January 29, 2020

350.org on New York Comptroller announcing coal divestment review

NEW YORK — Seven years after Superstorm Sandy hit and New Yorkers launched the demand for fossil fuel divestment, New York State Comptroller DiNapoli has finally begun to move on divestment of the $210 billion state pension fund. Today the Comptroller announced a review of 27 coal companies, several of which have declared bankruptcy, with a decision deadline of mid-February. If these coal companies are not able to meet a minimum threshold for transitioning away from coal production, the comptroller has indicated he will divest.

On this latest announcement, Dominique Thomas, New Yorker and 350.org Mid-Atlantic Regional Organizer, said: 

“This coal divestment announcement is all thanks to resilient and vigilant New Yorkers. DiNapoli is late to the game, with the writing on the wall for coal companies visible for years. He could have fulfilled his fiduciary duty by divesting from coal years ago, instead costing New Yorkers millions of dollars in lost returns as many of these companies have declared bankruptcy, withheld workers’ earned wages, and seen markets evaporate. In 2020, with the climate decade upon us, we need public officials who will kick into high gear for transformative actions at scale with the climate crisis. That’s why we’re hustling to pass the state divestment bill and do what the Comptroller is failing to: protect our pensions, planet, and communities.”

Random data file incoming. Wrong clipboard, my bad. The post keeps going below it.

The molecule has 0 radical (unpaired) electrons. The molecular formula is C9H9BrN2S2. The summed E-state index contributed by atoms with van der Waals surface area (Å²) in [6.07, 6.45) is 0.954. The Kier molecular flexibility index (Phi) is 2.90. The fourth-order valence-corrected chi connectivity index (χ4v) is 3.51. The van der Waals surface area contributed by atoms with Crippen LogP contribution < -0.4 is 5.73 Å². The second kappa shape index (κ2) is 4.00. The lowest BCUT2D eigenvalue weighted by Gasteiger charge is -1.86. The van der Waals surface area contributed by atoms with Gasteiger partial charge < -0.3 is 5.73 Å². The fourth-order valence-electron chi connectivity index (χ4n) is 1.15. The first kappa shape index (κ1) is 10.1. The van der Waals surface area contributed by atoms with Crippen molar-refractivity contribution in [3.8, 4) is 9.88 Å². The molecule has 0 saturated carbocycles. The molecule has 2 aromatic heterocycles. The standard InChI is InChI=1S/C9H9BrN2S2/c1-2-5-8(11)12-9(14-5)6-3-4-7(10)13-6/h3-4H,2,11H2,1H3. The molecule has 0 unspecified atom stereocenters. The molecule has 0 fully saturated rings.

This most recent action follows on the New York State Fossil Fuel Divestment Act gaining more senate supporters with Senators Todd Kaminsky and Shelley Mayer joining as sponsors in the past week. To date 30 senators and 40 Assembly members are sponsoring the bill.

Last year, InfluenceMap supported by the #DivestNY coalition issued a report highlighting the state pension funds investments in coal companies, which total more than $1 billion. The fund owns and is responsible for the carbon footprint of 17.2 million tons of coal reserves, the equivalent annual carbon pollution from 6.6 million cars, greater than the emissions from the state of Connecticut.


Contact: Lindsay Meiman, lindsay@350.org, +1 (347) 460-9082